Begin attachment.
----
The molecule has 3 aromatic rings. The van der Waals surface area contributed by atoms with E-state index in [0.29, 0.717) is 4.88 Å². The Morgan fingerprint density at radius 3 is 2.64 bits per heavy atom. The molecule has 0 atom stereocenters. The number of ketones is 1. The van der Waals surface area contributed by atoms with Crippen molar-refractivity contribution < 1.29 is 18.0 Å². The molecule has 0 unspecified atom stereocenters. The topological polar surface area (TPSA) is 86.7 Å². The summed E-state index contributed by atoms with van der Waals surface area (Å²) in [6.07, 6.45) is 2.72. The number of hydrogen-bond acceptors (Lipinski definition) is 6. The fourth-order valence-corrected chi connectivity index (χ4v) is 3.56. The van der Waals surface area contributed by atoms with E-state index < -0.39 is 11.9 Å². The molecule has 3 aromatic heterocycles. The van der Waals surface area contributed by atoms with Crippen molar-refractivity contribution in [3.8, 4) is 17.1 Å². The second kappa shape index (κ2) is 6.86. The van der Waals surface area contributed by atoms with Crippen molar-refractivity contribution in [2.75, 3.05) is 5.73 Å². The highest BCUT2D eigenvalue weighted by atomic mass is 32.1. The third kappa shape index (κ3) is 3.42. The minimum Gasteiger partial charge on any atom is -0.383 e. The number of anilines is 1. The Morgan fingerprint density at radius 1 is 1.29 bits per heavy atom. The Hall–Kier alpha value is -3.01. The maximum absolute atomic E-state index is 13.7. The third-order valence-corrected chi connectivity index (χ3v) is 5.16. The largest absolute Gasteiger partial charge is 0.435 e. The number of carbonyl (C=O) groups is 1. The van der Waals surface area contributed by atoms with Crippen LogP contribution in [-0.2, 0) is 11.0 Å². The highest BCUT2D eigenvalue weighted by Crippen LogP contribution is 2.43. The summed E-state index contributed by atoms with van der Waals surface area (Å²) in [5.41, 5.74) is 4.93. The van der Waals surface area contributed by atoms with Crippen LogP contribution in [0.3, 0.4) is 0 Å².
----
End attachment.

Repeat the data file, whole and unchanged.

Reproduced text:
The molecule has 3 aromatic rings. The van der Waals surface area contributed by atoms with E-state index in [0.29, 0.717) is 4.88 Å². The Morgan fingerprint density at radius 3 is 2.64 bits per heavy atom. The molecule has 0 atom stereocenters. The number of ketones is 1. The van der Waals surface area contributed by atoms with Crippen molar-refractivity contribution < 1.29 is 18.0 Å². The molecule has 0 unspecified atom stereocenters. The topological polar surface area (TPSA) is 86.7 Å². The summed E-state index contributed by atoms with van der Waals surface area (Å²) in [6.07, 6.45) is 2.72. The number of hydrogen-bond acceptors (Lipinski definition) is 6. The fourth-order valence-corrected chi connectivity index (χ4v) is 3.56. The van der Waals surface area contributed by atoms with E-state index < -0.39 is 11.9 Å². The molecule has 3 aromatic heterocycles. The van der Waals surface area contributed by atoms with Crippen molar-refractivity contribution in [3.8, 4) is 17.1 Å². The second kappa shape index (κ2) is 6.86. The van der Waals surface area contributed by atoms with Crippen molar-refractivity contribution in [2.75, 3.05) is 5.73 Å². The highest BCUT2D eigenvalue weighted by atomic mass is 32.1. The third kappa shape index (κ3) is 3.42. The minimum Gasteiger partial charge on any atom is -0.383 e. The number of anilines is 1. The Morgan fingerprint density at radius 1 is 1.29 bits per heavy atom. The Hall–Kier alpha value is -3.01. The maximum absolute atomic E-state index is 13.7. The third-order valence-corrected chi connectivity index (χ3v) is 5.16. The largest absolute Gasteiger partial charge is 0.435 e. The number of carbonyl (C=O) groups is 1. The van der Waals surface area contributed by atoms with Crippen LogP contribution in [-0.2, 0) is 11.0 Å². The highest BCUT2D eigenvalue weighted by Crippen LogP contribution is 2.43. The summed E-state index contributed by atoms with van der Waals surface area (Å²) in [5.41, 5.74) is 4.93. The van der Waals surface area contributed by atoms with Crippen LogP contribution in [0.3, 0.4) is 0 Å².